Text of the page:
When your donations fund insider perks
Charity watchdogs have a new warning for donors: Your favorite philanthropy may be loaning your money to its own executives. It happens at thousands of charities, big and small. And it poses a dilemma for the philanthropic community. Do these perks, used to attract top leaders, ultimately make the charity stronger, better run, and thus more effective? Or do they drain away money that would be better used on the charity's core mission?
The debate over nonprofit benefits is heating up, as some donors and even members of Congress express outrage that charitable funds are being siphoned off. Tuesday, the Senate Finance Committee is scheduled to hold hearings on insider loans and other controversial practices of charities.
"It's appalling that nonprofits are using tax incentives and donor dollars as a personal piggy bank," says Rick Cowen, executive director of the National Committee for Responsive Philanthropy in Washington.
In recent years, more than 10,700 nonprofits have given zero- or low-interest loans to their executives, according to a recent report commissioned by the Chronicle of Philanthropy, a trade publication.
The loans are perfectly legal in most states and the federal government outlaws only foundations - not charities - from making them. According to the Chronicle, 19 states and the District of Columbia prohibit loans to executives at nonprofits, yet the publication found that 221 charities within those jurisdictions loaned $10,000 or more to officials.
State attorneys general are generally responsible for overseeing nonprofits but often say they lack the resources to investigate. Some charity watchdogs are now calling for greater disclosure or an outright ban on the practice.
Charities of all sizes are making such loans. In 2001, Catholic Healthcare West (CHW), a California nonprofit that operates 43 hospitals in three states, paid its chief executive $1.2 million and gave him a $2 million no-interest home loan. If he stays five years, all but $250,000 of that loan will be forgiven.
The much smaller Jewish Community Center of San Francisco (JCCSF), which pays its executive director Nate Levine $215,000 a year, financed his $670,000 home in August 2000.
Some nonprofits say loans are beneficial. CHW, with annual revenues of $4.9 billion, says it was losing $300 million a year and needed to attract the best CEO to turn the situation around. So far the gamble has paid off. The nonprofit is now turning a surplus that has helped fund charitable programs that would otherwise not have been possible, says Mark Klein, a CHW spokesman in San Francisco. "It's important to note that no donor dollar was used to finance the loan - it all came from operating revenues," he adds.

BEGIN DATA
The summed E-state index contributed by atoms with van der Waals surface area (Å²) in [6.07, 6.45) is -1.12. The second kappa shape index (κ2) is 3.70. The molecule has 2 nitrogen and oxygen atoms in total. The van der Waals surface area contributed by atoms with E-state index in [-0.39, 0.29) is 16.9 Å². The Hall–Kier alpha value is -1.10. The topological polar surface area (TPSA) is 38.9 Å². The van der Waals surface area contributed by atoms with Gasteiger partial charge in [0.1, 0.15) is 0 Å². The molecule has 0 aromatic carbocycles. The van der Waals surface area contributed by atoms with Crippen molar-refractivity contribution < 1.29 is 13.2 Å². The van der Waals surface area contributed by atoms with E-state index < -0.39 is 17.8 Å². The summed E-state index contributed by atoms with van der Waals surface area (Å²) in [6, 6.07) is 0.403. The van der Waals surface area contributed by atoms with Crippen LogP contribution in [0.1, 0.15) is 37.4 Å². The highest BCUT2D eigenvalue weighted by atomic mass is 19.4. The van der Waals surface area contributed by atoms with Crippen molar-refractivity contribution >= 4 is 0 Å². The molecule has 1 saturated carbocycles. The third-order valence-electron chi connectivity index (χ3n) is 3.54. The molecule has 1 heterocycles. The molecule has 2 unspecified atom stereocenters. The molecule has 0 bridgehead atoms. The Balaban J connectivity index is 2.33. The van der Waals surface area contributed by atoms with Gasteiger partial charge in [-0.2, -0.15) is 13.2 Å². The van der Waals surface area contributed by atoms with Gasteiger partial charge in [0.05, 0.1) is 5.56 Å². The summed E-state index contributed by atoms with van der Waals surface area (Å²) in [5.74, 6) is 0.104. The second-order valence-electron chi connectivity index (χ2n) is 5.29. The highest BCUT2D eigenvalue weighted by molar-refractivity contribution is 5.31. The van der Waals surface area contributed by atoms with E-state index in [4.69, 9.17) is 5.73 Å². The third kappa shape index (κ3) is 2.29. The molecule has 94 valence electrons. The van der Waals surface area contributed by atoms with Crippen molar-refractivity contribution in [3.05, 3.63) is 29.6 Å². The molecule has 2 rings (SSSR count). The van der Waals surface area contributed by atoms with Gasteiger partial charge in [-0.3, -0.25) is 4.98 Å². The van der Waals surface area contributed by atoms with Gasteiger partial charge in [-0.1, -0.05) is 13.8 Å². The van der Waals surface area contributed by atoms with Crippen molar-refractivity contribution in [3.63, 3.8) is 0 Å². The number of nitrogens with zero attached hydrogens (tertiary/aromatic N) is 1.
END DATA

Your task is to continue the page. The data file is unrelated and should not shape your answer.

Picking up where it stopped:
Other nonprofits won't discuss executive compensation. The JCCSF wouldn't answer questions related to the loan and calls to several of its board members responsible for authorizing the loan weren't returned.
Such loans should be made only in extreme cases, argues Peter Manzo, executive director of the Center for Nonprofit Management in Los Angeles. "It's the rare exception that a nonprofit should make a loan to an executive, and [it] should feel comfortable explaining or justifying its decision to anyone," he says.
Still, certain nonprofits, especially universities, have given low-interest home loans to executives for decades. "Loans are very common at universities because they help attract top talent to the campus," says Mr. Manzo. Executive loans are also most likely to occur at healthcare and some arts organizations, experts say. Social-service charities rarely have the assets to loan or offer large compensation packages.
The idea of using loans to lure executives was imported from the business world as a way to stay competitive without paying high salaries, says Arthur Brooks, professor of public administration at Syracuse University. But now is not the time for nonprofits to be doling out costly executive compensation packages, he warns. Giving loans "is the kiss of death for nonprofits. Nobody gets away with it forever."
Nonprofits should be subject to a higher degree of accountability, Professor Brooks adds. "The public has a right to be uneasy when nonprofits are largely unregulated and they sense that nonprofits are compensating [executives] too highly or are giving hidden perks like these loans."
Charities are required to make their tax returns public, but filings are notoriously late and often difficult to read. Of the 10,700 loans examined by the Chronicle, nearly half failed to accurately report the information on their tax returns. That's where regulators and Congress should step in, says Brooks. "Regulators need to focus on making the information transparent and easily available to donors." he says. "Transparency will have a chilling effect on how frequently loans are given."
IRS officials say the agency lacks the staff to keep up with the estimated 850,000 charities nationwide. Each week, 59 staff members review an average of 6,000 nonprofit tax returns, making oversight difficult.
Sen. Charles Grassley (R) of Iowa, chair of the Senate committee investigating nonprofit finances, wants to ban nonprofit loans altogether. Congress is also debating whether the recently enacted Sarbanes-Oxley Act, which added new disclosure requirements for corporations, should be expanded to cover nonprofits.
Experts say the industry is trying to regulate itself, and Brooks expresses concern about overregulation. "If nonprofits are burdened with excessive reporting, some charities might never get started and that [would have] significant implications for society," he says.
Meanwhile, experts warn donors to closely examine federal filings by nonprofits. The online database GuideStar (www.guidestar.org) carries tax documents and loan information for most nonprofits.